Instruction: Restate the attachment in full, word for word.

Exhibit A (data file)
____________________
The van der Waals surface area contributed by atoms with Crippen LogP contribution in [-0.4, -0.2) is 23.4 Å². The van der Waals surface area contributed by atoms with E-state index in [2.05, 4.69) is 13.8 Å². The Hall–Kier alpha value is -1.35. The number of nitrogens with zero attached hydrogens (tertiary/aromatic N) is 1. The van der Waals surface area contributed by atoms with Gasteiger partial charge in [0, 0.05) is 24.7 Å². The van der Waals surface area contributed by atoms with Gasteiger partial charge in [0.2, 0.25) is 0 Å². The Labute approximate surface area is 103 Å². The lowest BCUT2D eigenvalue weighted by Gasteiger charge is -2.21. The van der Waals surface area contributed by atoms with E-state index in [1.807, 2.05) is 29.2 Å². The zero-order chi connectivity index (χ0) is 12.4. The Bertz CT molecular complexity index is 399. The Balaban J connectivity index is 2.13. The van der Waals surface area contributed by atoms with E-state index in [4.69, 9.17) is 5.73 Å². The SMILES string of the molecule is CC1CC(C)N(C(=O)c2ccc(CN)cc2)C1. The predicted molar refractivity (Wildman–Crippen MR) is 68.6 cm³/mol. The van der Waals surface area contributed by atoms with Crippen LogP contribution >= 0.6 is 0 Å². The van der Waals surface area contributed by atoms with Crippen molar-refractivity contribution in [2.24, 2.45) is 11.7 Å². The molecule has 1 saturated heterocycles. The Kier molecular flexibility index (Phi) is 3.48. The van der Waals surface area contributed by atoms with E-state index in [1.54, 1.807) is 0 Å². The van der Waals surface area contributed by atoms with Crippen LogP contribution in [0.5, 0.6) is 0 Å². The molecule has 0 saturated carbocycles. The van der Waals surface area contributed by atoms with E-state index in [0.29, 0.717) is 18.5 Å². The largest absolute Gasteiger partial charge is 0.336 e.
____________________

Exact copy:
The van der Waals surface area contributed by atoms with Crippen LogP contribution in [-0.4, -0.2) is 23.4 Å². The van der Waals surface area contributed by atoms with E-state index in [2.05, 4.69) is 13.8 Å². The Hall–Kier alpha value is -1.35. The number of nitrogens with zero attached hydrogens (tertiary/aromatic N) is 1. The van der Waals surface area contributed by atoms with Gasteiger partial charge in [0, 0.05) is 24.7 Å². The van der Waals surface area contributed by atoms with Gasteiger partial charge in [0.2, 0.25) is 0 Å². The Labute approximate surface area is 103 Å². The lowest BCUT2D eigenvalue weighted by Gasteiger charge is -2.21. The van der Waals surface area contributed by atoms with E-state index in [1.807, 2.05) is 29.2 Å². The zero-order chi connectivity index (χ0) is 12.4. The Bertz CT molecular complexity index is 399. The Balaban J connectivity index is 2.13. The van der Waals surface area contributed by atoms with E-state index in [4.69, 9.17) is 5.73 Å². The SMILES string of the molecule is CC1CC(C)N(C(=O)c2ccc(CN)cc2)C1. The predicted molar refractivity (Wildman–Crippen MR) is 68.6 cm³/mol. The van der Waals surface area contributed by atoms with Crippen LogP contribution >= 0.6 is 0 Å². The van der Waals surface area contributed by atoms with Crippen molar-refractivity contribution in [2.24, 2.45) is 11.7 Å². The molecule has 1 saturated heterocycles. The Kier molecular flexibility index (Phi) is 3.48. The van der Waals surface area contributed by atoms with E-state index in [1.54, 1.807) is 0 Å². The van der Waals surface area contributed by atoms with Crippen LogP contribution in [0.5, 0.6) is 0 Å². The molecule has 0 saturated carbocycles. The van der Waals surface area contributed by atoms with E-state index in [0.29, 0.717) is 18.5 Å². The largest absolute Gasteiger partial charge is 0.336 e.